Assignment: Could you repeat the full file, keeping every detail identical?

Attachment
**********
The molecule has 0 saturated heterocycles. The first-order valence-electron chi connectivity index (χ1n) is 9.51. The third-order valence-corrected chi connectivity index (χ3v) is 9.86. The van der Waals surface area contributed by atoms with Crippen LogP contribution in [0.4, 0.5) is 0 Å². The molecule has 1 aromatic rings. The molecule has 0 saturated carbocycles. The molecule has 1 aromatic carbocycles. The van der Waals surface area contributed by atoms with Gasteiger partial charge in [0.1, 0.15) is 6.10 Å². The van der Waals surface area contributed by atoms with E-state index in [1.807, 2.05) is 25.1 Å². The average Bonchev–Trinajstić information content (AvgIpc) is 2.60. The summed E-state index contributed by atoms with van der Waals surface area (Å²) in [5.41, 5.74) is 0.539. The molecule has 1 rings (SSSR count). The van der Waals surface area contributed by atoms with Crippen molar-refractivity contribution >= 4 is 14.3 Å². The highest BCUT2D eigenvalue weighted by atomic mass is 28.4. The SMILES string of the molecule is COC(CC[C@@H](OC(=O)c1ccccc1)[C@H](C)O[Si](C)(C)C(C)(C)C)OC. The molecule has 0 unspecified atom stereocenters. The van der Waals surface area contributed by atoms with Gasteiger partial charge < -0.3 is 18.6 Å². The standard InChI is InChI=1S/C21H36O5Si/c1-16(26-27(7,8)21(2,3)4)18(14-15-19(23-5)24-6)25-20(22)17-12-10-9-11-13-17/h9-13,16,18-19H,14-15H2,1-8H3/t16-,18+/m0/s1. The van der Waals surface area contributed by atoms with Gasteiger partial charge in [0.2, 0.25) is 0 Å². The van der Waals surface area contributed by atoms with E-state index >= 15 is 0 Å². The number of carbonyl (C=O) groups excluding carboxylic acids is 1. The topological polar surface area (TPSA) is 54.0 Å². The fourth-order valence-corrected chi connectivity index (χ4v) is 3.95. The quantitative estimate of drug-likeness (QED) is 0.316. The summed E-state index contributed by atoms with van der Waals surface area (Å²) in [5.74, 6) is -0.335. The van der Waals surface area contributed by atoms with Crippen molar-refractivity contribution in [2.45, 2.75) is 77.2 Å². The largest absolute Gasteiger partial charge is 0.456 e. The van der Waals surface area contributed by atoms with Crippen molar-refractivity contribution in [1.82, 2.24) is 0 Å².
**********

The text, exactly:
The molecule has 0 saturated heterocycles. The first-order valence-electron chi connectivity index (χ1n) is 9.51. The third-order valence-corrected chi connectivity index (χ3v) is 9.86. The van der Waals surface area contributed by atoms with Crippen LogP contribution in [0.4, 0.5) is 0 Å². The molecule has 1 aromatic rings. The molecule has 0 saturated carbocycles. The molecule has 1 aromatic carbocycles. The van der Waals surface area contributed by atoms with Gasteiger partial charge in [0.1, 0.15) is 6.10 Å². The van der Waals surface area contributed by atoms with E-state index in [1.807, 2.05) is 25.1 Å². The average Bonchev–Trinajstić information content (AvgIpc) is 2.60. The summed E-state index contributed by atoms with van der Waals surface area (Å²) in [5.41, 5.74) is 0.539. The molecule has 1 rings (SSSR count). The van der Waals surface area contributed by atoms with Crippen molar-refractivity contribution >= 4 is 14.3 Å². The highest BCUT2D eigenvalue weighted by atomic mass is 28.4. The SMILES string of the molecule is COC(CC[C@@H](OC(=O)c1ccccc1)[C@H](C)O[Si](C)(C)C(C)(C)C)OC. The molecule has 0 unspecified atom stereocenters. The van der Waals surface area contributed by atoms with Gasteiger partial charge < -0.3 is 18.6 Å². The standard InChI is InChI=1S/C21H36O5Si/c1-16(26-27(7,8)21(2,3)4)18(14-15-19(23-5)24-6)25-20(22)17-12-10-9-11-13-17/h9-13,16,18-19H,14-15H2,1-8H3/t16-,18+/m0/s1. The van der Waals surface area contributed by atoms with Gasteiger partial charge in [0.2, 0.25) is 0 Å². The van der Waals surface area contributed by atoms with E-state index >= 15 is 0 Å². The number of carbonyl (C=O) groups excluding carboxylic acids is 1. The topological polar surface area (TPSA) is 54.0 Å². The fourth-order valence-corrected chi connectivity index (χ4v) is 3.95. The quantitative estimate of drug-likeness (QED) is 0.316. The summed E-state index contributed by atoms with van der Waals surface area (Å²) in [5.74, 6) is -0.335. The van der Waals surface area contributed by atoms with Crippen molar-refractivity contribution in [2.45, 2.75) is 77.2 Å². The largest absolute Gasteiger partial charge is 0.456 e. The van der Waals surface area contributed by atoms with Crippen molar-refractivity contribution in [1.82, 2.24) is 0 Å².